Romazine Uses, Dosage, Side Effects, Food Interaction and all others data.

Romazine is a neuroleptic that acts by blocking the postsynaptic dopamine receptor in the mesolimbic dopaminergic system and inhibits the release of hypothalamic and hypophyseal hormones. It has antiemetic, serotonin-blocking, and weak antihistaminic properties and slight ganglion-blocking activity.

Romazine is a psychotropic agent indicated for the treatment of schizophrenia. It also exerts sedative and antiemetic activity. Romazine has actions at all levels of the central nervous system-primarily at subcortical levels-as well as on multiple organ systems. Romazine has strong antiadrenergic and weaker peripheral anticholinergic activity; ganglionic blocking action is relatively slight. It also possesses slight antihistaminic and antiserotonin activity.

Trade Name Romazine
Availability Prescription only
Generic Chlorpromazine
Chlorpromazine Other Names Chlorpromazine, Chlorpromazinum, Clorpromazina
Related Drugs hydroxyzine, lorazepam, ondansetron, quetiapine, diazepam, Abilify, Seroquel, Zofran, meclizine, aripiprazole
Weight 100mg
Type Tablet
Formula C17H19ClN2S
Weight Average: 318.864
Monoisotopic: 318.095747015
Protein binding

> 90% to plasma proteins, primarily albumin

Groups Approved, Investigational, Vet approved
Therapeutic Class Anti-emetic drugs, Phenothiazine drugs, Phenothiazine related drugs
Manufacturer Alpa Laboratories Pvt Ltd
Available Country India, Nigeria
Last Updated: September 19, 2023 at 7:00 am


Romazine is used for Psychoses, Nausea and vomiting, Psychoses, Intractable hiccup, Psychoses.

Romazine is also used to associated treatment for these conditions: Acute Intermittent Porphyria (AIP), Apprehension, Mania, Nausea and vomiting, Oppositional Defiant Disorder, Restlessness, Schizophrenia, Tetanus, Intractable singultus, Severe behavioural problems, Short term Hyperactivity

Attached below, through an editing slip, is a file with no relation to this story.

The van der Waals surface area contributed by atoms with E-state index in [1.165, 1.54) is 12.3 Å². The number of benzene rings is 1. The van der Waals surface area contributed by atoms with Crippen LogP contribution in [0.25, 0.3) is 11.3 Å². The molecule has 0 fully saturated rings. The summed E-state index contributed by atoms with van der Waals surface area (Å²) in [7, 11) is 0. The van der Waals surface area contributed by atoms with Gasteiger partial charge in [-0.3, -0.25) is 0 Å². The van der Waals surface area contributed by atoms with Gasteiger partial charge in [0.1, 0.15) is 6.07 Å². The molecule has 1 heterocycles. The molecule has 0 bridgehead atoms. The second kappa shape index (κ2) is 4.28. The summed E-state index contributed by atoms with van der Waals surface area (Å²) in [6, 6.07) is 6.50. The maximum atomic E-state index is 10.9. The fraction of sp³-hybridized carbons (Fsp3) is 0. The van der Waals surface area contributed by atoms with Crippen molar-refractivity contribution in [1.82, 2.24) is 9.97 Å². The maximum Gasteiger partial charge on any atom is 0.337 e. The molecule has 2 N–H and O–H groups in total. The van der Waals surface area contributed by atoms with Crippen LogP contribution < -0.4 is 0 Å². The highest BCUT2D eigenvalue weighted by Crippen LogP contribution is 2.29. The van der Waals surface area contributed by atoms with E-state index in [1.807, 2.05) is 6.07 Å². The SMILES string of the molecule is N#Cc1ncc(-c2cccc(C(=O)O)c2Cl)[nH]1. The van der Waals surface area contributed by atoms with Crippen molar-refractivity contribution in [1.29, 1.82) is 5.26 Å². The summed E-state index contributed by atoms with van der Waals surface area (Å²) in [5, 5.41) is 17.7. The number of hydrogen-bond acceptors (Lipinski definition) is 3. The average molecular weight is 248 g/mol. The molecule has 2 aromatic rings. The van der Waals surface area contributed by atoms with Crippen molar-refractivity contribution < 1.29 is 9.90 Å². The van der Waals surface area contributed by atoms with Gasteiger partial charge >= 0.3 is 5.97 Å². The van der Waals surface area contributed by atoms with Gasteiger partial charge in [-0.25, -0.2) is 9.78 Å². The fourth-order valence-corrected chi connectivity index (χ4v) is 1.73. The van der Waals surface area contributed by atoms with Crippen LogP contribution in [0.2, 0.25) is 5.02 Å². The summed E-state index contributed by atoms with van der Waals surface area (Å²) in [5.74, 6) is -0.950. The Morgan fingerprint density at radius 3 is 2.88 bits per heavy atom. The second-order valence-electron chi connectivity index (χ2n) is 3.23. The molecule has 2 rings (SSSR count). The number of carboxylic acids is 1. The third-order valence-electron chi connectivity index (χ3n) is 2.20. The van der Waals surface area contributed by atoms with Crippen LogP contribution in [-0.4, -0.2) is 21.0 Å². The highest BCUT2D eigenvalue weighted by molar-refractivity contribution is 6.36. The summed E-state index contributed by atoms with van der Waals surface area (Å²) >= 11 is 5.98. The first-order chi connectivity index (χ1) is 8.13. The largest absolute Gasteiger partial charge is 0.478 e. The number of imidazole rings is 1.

How Romazine works

Romazine acts as an antagonist (blocking agent) on different postsysnaptic receptors -on dopaminergic-receptors (subtypes D1, D2, D3 and D4 - different antipsychotic properties on productive and unproductive symptoms), on serotonergic-receptors (5-HT1 and 5-HT2, with anxiolytic, antidepressive and antiaggressive properties as well as an attenuation of extrapypramidal side-effects, but also leading to weight gain, fall in blood pressure, sedation and ejaculation difficulties), on histaminergic-receptors (H1-receptors, sedation, antiemesis, vertigo, fall in blood pressure and weight gain), alpha1/alpha2-receptors (antisympathomimetic properties, lowering of blood pressure, reflex tachycardia, vertigo, sedation, hypersalivation and incontinence as well as sexual dysfunction, but may also attenuate pseudoparkinsonism - controversial) and finally on muscarinic (cholinergic) M1/M2-receptors (causing anticholinergic symptoms like dry mouth, blurred vision, obstipation, difficulty/inability to urinate, sinus tachycardia, ECG-changes and loss of memory, but the anticholinergic action may attenuate extrapyramidal side-effects). Additionally, Romazine is a weak presynaptic inhibitor of Dopamine reuptake, which may lead to (mild) antidepressive and antiparkinsonian effects. This action could also account for psychomotor agitation and amplification of psychosis (very rarely noted in clinical use).


Romazine dosage

Oral: Psychoses:

  • Adult: 25 mg tid; may be given as a single 75 mg dose at night. Maintenance: 25-100 mg tid increased to ≥1 g daily as required in psychotic patients.
  • Child: 1-12 yr: 500 mcg/kg every 4-6 hr. Max: >5 yr: 75 mg daily; 1-5 yr: 40 mg daily.
  • Elderly: Initially, ⅓-½ the normal adult dose.

Oral: Intractable hiccup:

  • Adult: Initially, 25-50 mg 3-4 times daily for 2-3 days; if unresponsive, may admin 25-50 mg via IM inj. If still necessary, 25-50 mg in 500-1000 ml of normal saline may be given via slow IV infusion.